Sustainability and DEIB: Voices from the Periphery
Join Dr. Fadia Nordtveit and Alifa Bintha Haque on Sustainability and DEIB
Alifa Bintha Haque
Working for marine conservation is a passion I came upon rather than one that I have grown up with. I was born and brought up in an urban jungle within a conventional social setting. I didn’t know what to do with my zoology degree until I started visiting St Martin’s Island, a region of Bangladesh that is the least explored in terms of marine biodiversity, although 70% of its inhabitants depend on the sea.
I realised that conservation is not a goal to achieve but a path to follow and that, whether solutions are being sought, education is being contemplated or practices are being evaluated, the path should always include the perspective of the primary users of the resources – in this case, the fishers. The community that earns its living from the ocean knows more about the ecology and biology of the fish than I do, even though I studied fisheries for my degree.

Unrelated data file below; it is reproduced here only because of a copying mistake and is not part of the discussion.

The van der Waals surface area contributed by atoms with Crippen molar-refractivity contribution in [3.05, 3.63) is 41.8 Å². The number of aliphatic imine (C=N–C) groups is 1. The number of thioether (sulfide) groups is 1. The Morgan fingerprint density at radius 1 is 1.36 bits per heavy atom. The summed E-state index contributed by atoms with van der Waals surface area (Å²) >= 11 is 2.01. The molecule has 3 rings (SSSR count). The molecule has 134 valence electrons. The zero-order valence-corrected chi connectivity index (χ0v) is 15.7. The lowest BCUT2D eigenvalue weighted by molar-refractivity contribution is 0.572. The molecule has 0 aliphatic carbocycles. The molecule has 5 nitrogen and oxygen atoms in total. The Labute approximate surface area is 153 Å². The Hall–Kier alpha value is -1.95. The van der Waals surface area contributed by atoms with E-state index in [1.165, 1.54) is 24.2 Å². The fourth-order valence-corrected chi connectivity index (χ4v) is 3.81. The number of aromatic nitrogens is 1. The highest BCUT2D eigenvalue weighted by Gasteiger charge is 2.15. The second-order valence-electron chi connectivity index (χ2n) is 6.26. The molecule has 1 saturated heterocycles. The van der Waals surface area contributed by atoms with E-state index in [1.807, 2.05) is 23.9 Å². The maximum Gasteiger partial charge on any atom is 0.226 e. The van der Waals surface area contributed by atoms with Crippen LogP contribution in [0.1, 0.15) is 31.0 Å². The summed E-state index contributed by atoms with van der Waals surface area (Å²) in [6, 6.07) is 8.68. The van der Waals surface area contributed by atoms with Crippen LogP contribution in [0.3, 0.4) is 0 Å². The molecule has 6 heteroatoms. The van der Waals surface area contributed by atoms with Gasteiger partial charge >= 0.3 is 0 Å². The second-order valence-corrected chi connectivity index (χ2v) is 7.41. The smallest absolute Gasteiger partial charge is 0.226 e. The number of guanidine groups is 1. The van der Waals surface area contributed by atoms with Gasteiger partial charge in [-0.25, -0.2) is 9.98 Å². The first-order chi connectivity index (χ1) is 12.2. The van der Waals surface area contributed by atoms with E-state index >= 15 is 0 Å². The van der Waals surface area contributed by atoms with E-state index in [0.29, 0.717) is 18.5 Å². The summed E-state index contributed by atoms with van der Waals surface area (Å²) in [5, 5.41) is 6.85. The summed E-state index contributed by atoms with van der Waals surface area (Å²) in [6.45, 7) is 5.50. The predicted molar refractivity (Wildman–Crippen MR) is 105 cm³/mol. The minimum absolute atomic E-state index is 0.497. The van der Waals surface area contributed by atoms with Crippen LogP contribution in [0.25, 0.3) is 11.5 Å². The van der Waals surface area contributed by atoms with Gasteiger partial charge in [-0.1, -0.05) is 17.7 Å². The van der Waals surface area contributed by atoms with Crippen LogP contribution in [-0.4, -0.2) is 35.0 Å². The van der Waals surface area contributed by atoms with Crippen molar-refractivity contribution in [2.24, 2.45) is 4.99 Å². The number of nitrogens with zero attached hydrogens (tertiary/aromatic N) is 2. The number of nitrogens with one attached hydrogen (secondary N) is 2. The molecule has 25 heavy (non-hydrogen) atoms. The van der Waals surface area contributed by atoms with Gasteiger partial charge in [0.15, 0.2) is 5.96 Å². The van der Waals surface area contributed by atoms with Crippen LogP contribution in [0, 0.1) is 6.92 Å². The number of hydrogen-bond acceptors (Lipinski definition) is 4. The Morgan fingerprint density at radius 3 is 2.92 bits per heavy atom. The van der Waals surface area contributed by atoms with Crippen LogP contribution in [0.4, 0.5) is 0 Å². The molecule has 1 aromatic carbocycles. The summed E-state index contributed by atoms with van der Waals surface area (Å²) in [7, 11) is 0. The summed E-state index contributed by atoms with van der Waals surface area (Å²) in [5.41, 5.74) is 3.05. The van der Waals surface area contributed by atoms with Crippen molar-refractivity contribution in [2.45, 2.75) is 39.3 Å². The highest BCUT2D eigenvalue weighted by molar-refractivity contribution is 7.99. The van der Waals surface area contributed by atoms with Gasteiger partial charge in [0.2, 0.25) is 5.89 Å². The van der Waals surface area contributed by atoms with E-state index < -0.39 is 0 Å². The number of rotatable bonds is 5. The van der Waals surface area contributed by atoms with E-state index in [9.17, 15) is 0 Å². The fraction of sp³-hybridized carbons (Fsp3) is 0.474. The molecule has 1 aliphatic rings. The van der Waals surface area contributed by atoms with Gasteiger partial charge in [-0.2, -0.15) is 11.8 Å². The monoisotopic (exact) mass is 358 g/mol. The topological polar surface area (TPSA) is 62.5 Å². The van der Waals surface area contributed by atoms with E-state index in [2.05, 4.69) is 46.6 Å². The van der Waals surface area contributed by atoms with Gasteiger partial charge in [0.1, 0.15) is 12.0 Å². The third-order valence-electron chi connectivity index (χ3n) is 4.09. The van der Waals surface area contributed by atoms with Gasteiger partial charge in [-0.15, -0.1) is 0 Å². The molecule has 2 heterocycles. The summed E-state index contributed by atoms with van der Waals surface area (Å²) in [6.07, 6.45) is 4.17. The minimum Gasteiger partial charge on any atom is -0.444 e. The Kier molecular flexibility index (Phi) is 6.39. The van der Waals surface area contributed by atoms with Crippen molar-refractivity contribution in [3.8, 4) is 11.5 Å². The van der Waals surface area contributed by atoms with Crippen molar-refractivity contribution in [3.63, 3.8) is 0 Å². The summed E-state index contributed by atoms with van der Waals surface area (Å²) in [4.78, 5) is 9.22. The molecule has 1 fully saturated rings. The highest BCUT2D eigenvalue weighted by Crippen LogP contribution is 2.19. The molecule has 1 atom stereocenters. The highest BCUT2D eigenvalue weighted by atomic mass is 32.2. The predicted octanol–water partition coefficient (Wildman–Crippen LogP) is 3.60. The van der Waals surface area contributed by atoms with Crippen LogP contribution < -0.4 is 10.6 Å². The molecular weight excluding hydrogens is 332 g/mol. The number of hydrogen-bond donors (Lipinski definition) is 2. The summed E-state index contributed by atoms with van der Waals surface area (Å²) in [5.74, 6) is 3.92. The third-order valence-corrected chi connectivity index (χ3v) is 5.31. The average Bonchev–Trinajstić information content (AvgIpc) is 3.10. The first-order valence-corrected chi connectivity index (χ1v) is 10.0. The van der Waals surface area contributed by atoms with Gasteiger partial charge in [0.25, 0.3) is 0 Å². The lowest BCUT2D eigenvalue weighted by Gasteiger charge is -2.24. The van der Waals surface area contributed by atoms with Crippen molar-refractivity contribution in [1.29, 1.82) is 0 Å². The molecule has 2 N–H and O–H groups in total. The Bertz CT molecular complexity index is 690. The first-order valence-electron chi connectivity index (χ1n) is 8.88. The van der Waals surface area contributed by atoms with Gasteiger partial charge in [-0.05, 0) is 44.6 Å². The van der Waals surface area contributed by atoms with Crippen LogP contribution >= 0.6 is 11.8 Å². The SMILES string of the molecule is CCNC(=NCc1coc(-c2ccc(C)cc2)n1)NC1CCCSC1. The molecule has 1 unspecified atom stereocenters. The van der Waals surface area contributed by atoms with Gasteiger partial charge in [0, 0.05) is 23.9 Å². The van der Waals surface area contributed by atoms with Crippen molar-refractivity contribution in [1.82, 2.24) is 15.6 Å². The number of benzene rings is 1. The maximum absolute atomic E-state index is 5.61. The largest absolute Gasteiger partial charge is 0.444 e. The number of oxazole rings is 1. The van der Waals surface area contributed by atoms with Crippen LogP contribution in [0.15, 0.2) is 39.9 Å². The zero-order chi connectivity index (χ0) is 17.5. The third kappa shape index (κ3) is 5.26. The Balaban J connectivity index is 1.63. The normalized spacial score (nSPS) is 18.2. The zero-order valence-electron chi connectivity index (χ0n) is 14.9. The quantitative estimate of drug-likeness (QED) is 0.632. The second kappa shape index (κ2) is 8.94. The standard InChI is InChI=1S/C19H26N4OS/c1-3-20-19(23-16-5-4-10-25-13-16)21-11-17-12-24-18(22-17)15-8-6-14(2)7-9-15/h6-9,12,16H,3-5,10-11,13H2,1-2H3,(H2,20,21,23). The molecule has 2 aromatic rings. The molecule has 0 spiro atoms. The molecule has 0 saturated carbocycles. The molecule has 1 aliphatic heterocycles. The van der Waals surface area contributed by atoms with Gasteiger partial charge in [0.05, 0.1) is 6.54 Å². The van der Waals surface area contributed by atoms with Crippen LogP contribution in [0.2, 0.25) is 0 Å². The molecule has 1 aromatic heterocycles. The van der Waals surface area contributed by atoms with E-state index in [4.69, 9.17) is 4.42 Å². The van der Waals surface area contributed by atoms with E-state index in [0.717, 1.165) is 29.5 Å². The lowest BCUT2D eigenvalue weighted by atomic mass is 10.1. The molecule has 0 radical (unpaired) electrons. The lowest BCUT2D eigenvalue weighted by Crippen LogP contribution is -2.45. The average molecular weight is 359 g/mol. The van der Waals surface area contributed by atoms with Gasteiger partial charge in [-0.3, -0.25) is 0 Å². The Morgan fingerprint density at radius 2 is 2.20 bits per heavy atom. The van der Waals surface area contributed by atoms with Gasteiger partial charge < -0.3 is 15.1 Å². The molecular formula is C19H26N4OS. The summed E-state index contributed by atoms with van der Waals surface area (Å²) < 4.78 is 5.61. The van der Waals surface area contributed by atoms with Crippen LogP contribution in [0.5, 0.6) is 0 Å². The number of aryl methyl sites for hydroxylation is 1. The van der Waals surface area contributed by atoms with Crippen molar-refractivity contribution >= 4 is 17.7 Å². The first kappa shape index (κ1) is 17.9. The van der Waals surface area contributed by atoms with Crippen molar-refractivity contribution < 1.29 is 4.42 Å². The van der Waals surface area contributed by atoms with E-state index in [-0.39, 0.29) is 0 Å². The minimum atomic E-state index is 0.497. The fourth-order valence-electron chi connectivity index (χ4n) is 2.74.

My passion for working for marine conservation comes from not imposing solutions, but rather learning and taking a bottom-up approach. I gained my MSc in biodiversity conservation and management from Oxford University with a view to acquiring a global perspective and met an amazing network of similar-minded people.
On my return to Bangladesh, I started to work with people who were catching sharks and rays, as well as people who were trading in these species – another area that needs immediate research and conservation action. It took me a year and a half to gain the trust of these people. It is extremely difficult for a person to find his or her true calling and passion. I would say I’m fortunate that I am on the path to find mine.
Check out more of Alifa's work!
Wight, A. (2021). Meet The Scientist Saving Sawfish From ‘Cancer Cure’ Myth. forbes.com,April.
Wight, A. (2021). The Scientist Saving Sawfish From ‘Cancer Cure’ . forbes.com,April.